Cocktails are a classic drink for those who like to mix booze and other ingredients. A paper umbrella with a twist of lime is not a cocktail (and they aren’t cocktails at all). You need to know what ingredients are used, the history and how they’re made in order to truly understand cocktails.
The first time a cocktail was mentioned in print, it appeared in The Balance and Columbian Repository in Hudson, New York in 1806. It described the drink as “a stimulating spirit composed of any liquor, sugar, and water.” The term may have come from a French word for an eggcup, coquetel. Another theory states that Antoine Amedee Peychaud in New Orleans combined his Bitters to a stomach remedy, which was served as a coquetel. The customers then mispronounced this name and called it a cocktail.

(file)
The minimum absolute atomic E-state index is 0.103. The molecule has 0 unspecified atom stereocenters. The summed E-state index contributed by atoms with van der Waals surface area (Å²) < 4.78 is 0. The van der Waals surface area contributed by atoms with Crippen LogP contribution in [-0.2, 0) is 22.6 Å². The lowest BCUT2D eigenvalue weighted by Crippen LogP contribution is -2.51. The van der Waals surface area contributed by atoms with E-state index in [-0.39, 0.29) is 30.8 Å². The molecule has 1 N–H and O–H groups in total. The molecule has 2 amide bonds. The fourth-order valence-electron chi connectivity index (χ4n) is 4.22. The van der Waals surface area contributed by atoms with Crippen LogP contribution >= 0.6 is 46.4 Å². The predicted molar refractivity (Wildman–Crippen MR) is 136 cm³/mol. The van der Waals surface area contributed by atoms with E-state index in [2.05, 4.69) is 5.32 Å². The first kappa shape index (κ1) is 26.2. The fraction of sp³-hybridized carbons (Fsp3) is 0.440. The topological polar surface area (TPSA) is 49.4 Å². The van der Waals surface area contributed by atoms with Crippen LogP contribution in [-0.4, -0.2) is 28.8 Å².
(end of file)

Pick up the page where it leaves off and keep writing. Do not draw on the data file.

It is the base that makes up a cocktail. This can be gin, vodka, whiskey or rum. The moderators, like citrus juices, fortified wines and liqueurs add flavor and hold the drink. Finaly, a perfume, such as bitters, fruit, coffee or syrups, refines and intensifies the flavor of the drink.
The best way to learn about cocktails is by tasting them. It is only then that you will understand the special features of each cocktail, their origin, and what makes some better than others. You can find many books to improve your bartending and create drinks as good as those at the best cocktail bars.